by Lee Pierre
Living in Stafford, VA, and commuting through the DC traffic daily was hectic and stressful. Roy Mitchell Jr. needed a break. In 1990, he and a friend, Faith Smith, decided to take a weekend trip to the Virginia State Fair in Manassas. Once there, they happened upon a display of quilts. Roy says they were beautiful quilts similar to those he had slept under as a child. His friend wanted to purchase one. He was against it because of the price.
“I couldn’t appreciate the price because I didn’t understand the details or the thought, the work, or anything that went into it. It was just something to keep you warm,” Roy said proudly, “I told her I could make this.” Faith held him to his word, so he decided to take a quilting class.
At the Stafford Gift Shop quilting class, Roy was not just the only man; he was the only African American as well. The women were receptive to him and helped him get caught up to where they were. Classes met weekly starting with basic blocks, then a Nine Patch and Bears Claw. The gift shop closed, and the class ended however Roy says he continued working on quilts creating a Double Wedding Ring queen-size quilt. When his son was born in 1992, he slowed down however would still sew squares to keep in practice but never completed anything. Because of his true passion for quilting, he started back in 2004. He wanted to create something unique. While sitting in his kitchen surrounded by all of his Black memorabilia, he came up with a unique idea.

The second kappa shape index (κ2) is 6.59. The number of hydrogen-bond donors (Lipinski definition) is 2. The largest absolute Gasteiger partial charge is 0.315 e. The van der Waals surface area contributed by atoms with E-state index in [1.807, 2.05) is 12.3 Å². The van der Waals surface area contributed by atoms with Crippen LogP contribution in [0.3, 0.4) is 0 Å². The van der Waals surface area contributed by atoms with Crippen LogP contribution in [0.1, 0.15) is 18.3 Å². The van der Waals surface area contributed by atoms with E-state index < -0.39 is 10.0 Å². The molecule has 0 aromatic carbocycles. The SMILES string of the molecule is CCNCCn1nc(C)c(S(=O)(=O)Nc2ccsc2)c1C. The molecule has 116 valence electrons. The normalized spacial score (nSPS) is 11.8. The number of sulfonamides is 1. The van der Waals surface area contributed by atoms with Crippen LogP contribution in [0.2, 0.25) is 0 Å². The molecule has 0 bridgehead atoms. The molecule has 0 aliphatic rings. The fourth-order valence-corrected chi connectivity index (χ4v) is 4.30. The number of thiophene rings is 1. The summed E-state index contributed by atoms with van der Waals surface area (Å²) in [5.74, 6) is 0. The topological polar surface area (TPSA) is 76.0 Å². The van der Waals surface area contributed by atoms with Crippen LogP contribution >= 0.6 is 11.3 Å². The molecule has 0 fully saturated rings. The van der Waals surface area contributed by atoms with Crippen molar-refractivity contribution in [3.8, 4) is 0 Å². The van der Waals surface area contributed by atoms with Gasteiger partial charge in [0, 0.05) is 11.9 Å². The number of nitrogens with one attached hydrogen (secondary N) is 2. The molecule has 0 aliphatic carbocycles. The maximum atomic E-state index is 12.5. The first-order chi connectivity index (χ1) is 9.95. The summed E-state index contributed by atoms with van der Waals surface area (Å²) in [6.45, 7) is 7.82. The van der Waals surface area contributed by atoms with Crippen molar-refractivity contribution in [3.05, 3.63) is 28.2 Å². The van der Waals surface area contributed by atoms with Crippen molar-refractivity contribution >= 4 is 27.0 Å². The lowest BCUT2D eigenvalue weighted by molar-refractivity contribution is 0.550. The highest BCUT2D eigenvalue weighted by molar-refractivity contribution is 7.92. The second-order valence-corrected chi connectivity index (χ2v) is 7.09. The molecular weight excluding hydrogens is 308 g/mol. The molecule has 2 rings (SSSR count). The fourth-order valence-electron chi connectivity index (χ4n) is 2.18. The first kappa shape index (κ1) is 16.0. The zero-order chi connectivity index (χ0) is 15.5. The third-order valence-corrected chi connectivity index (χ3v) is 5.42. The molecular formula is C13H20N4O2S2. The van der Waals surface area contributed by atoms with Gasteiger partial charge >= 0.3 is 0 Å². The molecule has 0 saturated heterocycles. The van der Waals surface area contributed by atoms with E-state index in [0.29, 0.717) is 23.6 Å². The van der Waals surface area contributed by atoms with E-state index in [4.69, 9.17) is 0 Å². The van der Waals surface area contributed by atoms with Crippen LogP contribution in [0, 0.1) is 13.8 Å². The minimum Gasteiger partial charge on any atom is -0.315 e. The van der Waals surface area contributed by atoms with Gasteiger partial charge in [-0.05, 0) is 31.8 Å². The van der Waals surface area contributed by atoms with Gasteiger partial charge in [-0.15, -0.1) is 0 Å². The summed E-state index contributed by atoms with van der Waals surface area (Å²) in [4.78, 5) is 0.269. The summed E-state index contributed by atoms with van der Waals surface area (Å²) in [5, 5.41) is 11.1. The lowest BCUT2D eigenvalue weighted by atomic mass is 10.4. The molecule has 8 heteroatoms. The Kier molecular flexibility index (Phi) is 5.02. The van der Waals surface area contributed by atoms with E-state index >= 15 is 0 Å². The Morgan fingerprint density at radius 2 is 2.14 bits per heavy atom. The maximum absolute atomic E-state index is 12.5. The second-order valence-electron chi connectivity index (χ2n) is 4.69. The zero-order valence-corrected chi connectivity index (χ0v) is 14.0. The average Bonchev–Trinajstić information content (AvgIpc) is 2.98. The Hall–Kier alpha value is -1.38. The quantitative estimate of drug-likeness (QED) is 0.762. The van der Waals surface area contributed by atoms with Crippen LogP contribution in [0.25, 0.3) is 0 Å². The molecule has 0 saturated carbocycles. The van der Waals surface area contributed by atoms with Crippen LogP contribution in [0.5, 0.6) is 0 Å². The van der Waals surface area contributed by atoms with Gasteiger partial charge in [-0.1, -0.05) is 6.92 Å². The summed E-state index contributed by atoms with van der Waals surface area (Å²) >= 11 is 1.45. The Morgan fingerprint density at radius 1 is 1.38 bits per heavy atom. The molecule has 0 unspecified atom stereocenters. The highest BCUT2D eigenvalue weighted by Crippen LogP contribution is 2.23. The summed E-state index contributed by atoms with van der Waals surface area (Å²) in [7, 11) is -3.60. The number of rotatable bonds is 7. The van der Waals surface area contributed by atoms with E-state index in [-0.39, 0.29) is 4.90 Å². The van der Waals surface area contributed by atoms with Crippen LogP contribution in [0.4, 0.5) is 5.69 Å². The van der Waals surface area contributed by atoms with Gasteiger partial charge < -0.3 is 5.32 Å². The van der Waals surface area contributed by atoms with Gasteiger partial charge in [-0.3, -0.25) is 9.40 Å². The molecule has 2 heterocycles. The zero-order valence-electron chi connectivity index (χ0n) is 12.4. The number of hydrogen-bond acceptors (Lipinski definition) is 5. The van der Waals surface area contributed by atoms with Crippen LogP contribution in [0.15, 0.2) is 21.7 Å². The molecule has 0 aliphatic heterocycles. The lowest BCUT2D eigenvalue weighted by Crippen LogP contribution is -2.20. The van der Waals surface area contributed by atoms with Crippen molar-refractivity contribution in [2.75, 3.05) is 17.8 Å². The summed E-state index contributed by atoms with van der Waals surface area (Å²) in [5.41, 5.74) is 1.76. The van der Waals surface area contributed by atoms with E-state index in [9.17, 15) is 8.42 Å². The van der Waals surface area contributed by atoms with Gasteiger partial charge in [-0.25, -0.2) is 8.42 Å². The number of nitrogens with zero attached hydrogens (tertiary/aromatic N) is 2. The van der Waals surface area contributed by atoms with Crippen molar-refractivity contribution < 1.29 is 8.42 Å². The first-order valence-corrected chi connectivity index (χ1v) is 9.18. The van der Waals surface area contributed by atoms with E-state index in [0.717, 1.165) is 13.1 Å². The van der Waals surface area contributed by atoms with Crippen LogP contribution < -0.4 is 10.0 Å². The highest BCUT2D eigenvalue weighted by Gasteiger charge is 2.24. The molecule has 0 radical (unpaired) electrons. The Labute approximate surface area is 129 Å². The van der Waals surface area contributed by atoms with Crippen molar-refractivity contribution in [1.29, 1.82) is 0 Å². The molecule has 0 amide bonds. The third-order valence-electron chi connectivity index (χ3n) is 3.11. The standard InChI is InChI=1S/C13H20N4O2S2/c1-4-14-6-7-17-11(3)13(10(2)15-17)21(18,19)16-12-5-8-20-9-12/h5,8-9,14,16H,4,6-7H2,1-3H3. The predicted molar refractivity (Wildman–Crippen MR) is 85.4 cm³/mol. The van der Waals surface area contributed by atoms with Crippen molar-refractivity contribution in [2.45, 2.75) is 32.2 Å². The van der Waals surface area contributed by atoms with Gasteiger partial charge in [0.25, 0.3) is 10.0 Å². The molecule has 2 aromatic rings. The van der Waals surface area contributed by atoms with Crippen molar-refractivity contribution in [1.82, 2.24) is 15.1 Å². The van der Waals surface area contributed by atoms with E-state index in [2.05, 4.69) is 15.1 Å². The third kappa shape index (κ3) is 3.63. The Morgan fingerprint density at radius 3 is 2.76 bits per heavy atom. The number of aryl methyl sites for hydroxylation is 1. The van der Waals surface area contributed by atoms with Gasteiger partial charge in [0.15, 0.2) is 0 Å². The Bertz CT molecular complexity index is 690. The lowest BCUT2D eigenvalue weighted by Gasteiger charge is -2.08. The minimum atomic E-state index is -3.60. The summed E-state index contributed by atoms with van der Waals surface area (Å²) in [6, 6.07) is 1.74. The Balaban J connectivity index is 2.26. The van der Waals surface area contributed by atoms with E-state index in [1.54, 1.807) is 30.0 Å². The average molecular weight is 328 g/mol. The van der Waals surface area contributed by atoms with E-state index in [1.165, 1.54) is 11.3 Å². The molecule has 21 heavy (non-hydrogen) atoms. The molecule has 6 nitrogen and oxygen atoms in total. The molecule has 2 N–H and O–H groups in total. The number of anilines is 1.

“I should make something with people eating watermelon,” he said. Watermelon has always been negatively linked to black culture. What many have seen as a negative link is really a powerful link to life, strength, and survival. Watermelons are native to the Kalahari Desert of Southern Africa. The watermelon like Black people is strong, durable, and versatile. “I want to show this positive link between my African American culture and watermelon. I am proud of my heritage, and I want to acknowledge it and share it with others by giving birth to the Watermel’un Babies.”